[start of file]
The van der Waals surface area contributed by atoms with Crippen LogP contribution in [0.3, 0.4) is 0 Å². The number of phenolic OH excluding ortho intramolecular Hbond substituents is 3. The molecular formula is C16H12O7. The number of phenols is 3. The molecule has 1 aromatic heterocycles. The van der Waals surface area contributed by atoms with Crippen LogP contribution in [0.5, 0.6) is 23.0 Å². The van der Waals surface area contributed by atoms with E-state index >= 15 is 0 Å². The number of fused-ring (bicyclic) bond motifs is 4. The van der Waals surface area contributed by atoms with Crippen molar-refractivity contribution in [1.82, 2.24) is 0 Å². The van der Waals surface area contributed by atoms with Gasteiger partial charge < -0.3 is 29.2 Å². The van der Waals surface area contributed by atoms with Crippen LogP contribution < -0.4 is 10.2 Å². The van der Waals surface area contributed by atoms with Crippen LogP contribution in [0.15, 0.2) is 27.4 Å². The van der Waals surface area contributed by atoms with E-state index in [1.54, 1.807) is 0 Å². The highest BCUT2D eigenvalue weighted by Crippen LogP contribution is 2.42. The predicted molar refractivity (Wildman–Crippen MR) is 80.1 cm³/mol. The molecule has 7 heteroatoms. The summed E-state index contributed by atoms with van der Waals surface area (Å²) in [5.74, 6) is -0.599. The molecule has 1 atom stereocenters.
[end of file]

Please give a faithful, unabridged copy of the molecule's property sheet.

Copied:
The van der Waals surface area contributed by atoms with Crippen LogP contribution in [0.3, 0.4) is 0 Å². The number of phenolic OH excluding ortho intramolecular Hbond substituents is 3. The molecular formula is C16H12O7. The number of phenols is 3. The molecule has 1 aromatic heterocycles. The van der Waals surface area contributed by atoms with Crippen LogP contribution in [0.5, 0.6) is 23.0 Å². The van der Waals surface area contributed by atoms with E-state index >= 15 is 0 Å². The number of fused-ring (bicyclic) bond motifs is 4. The van der Waals surface area contributed by atoms with Crippen molar-refractivity contribution in [1.82, 2.24) is 0 Å². The van der Waals surface area contributed by atoms with Gasteiger partial charge < -0.3 is 29.2 Å². The van der Waals surface area contributed by atoms with Crippen LogP contribution < -0.4 is 10.2 Å². The van der Waals surface area contributed by atoms with Crippen LogP contribution in [0.15, 0.2) is 27.4 Å². The van der Waals surface area contributed by atoms with E-state index in [1.54, 1.807) is 0 Å². The highest BCUT2D eigenvalue weighted by Crippen LogP contribution is 2.42. The predicted molar refractivity (Wildman–Crippen MR) is 80.1 cm³/mol. The molecule has 7 heteroatoms. The summed E-state index contributed by atoms with van der Waals surface area (Å²) in [5.74, 6) is -0.599. The molecule has 1 atom stereocenters.